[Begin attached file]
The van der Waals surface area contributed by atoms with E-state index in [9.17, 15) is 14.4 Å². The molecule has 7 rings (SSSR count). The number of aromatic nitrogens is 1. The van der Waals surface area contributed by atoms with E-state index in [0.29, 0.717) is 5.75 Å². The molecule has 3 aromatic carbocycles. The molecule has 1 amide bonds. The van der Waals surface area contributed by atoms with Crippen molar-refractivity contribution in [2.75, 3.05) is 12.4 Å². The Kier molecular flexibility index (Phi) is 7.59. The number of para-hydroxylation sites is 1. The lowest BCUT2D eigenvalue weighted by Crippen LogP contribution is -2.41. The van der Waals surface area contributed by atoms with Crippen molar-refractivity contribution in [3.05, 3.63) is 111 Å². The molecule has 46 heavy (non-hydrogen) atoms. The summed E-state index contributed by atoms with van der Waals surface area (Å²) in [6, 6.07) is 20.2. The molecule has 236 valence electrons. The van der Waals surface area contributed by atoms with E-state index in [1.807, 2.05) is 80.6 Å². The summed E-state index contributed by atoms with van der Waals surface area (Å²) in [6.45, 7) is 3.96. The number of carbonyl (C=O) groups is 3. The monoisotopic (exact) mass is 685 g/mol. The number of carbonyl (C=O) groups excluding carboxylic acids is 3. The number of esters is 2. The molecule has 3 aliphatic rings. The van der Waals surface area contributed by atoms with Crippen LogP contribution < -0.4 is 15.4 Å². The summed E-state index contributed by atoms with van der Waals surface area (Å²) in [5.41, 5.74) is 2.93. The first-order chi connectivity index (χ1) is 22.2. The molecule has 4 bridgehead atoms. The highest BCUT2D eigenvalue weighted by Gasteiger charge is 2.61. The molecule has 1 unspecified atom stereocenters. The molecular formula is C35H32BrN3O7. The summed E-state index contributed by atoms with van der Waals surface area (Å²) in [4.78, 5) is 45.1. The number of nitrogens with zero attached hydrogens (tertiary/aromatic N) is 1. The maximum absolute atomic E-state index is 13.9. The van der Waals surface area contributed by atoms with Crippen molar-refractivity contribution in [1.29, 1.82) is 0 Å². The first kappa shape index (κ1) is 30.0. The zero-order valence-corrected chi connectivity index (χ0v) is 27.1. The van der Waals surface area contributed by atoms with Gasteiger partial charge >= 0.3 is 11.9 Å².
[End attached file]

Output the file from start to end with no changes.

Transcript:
The van der Waals surface area contributed by atoms with E-state index in [9.17, 15) is 14.4 Å². The molecule has 7 rings (SSSR count). The number of aromatic nitrogens is 1. The van der Waals surface area contributed by atoms with E-state index in [0.29, 0.717) is 5.75 Å². The molecule has 3 aromatic carbocycles. The molecule has 1 amide bonds. The van der Waals surface area contributed by atoms with Crippen molar-refractivity contribution in [2.75, 3.05) is 12.4 Å². The Kier molecular flexibility index (Phi) is 7.59. The number of para-hydroxylation sites is 1. The lowest BCUT2D eigenvalue weighted by Crippen LogP contribution is -2.41. The van der Waals surface area contributed by atoms with Crippen molar-refractivity contribution in [3.05, 3.63) is 111 Å². The molecule has 46 heavy (non-hydrogen) atoms. The summed E-state index contributed by atoms with van der Waals surface area (Å²) in [6, 6.07) is 20.2. The molecule has 236 valence electrons. The van der Waals surface area contributed by atoms with E-state index in [1.807, 2.05) is 80.6 Å². The summed E-state index contributed by atoms with van der Waals surface area (Å²) in [6.45, 7) is 3.96. The number of carbonyl (C=O) groups is 3. The monoisotopic (exact) mass is 685 g/mol. The number of carbonyl (C=O) groups excluding carboxylic acids is 3. The number of esters is 2. The molecule has 3 aliphatic rings. The van der Waals surface area contributed by atoms with Crippen LogP contribution < -0.4 is 15.4 Å². The summed E-state index contributed by atoms with van der Waals surface area (Å²) in [5.41, 5.74) is 2.93. The first-order chi connectivity index (χ1) is 22.2. The molecule has 4 bridgehead atoms. The highest BCUT2D eigenvalue weighted by Gasteiger charge is 2.61. The molecule has 1 unspecified atom stereocenters. The molecular formula is C35H32BrN3O7. The summed E-state index contributed by atoms with van der Waals surface area (Å²) in [4.78, 5) is 45.1. The number of nitrogens with zero attached hydrogens (tertiary/aromatic N) is 1. The maximum absolute atomic E-state index is 13.9. The van der Waals surface area contributed by atoms with Crippen molar-refractivity contribution in [1.29, 1.82) is 0 Å². The first kappa shape index (κ1) is 30.0. The zero-order valence-corrected chi connectivity index (χ0v) is 27.1. The van der Waals surface area contributed by atoms with Gasteiger partial charge >= 0.3 is 11.9 Å².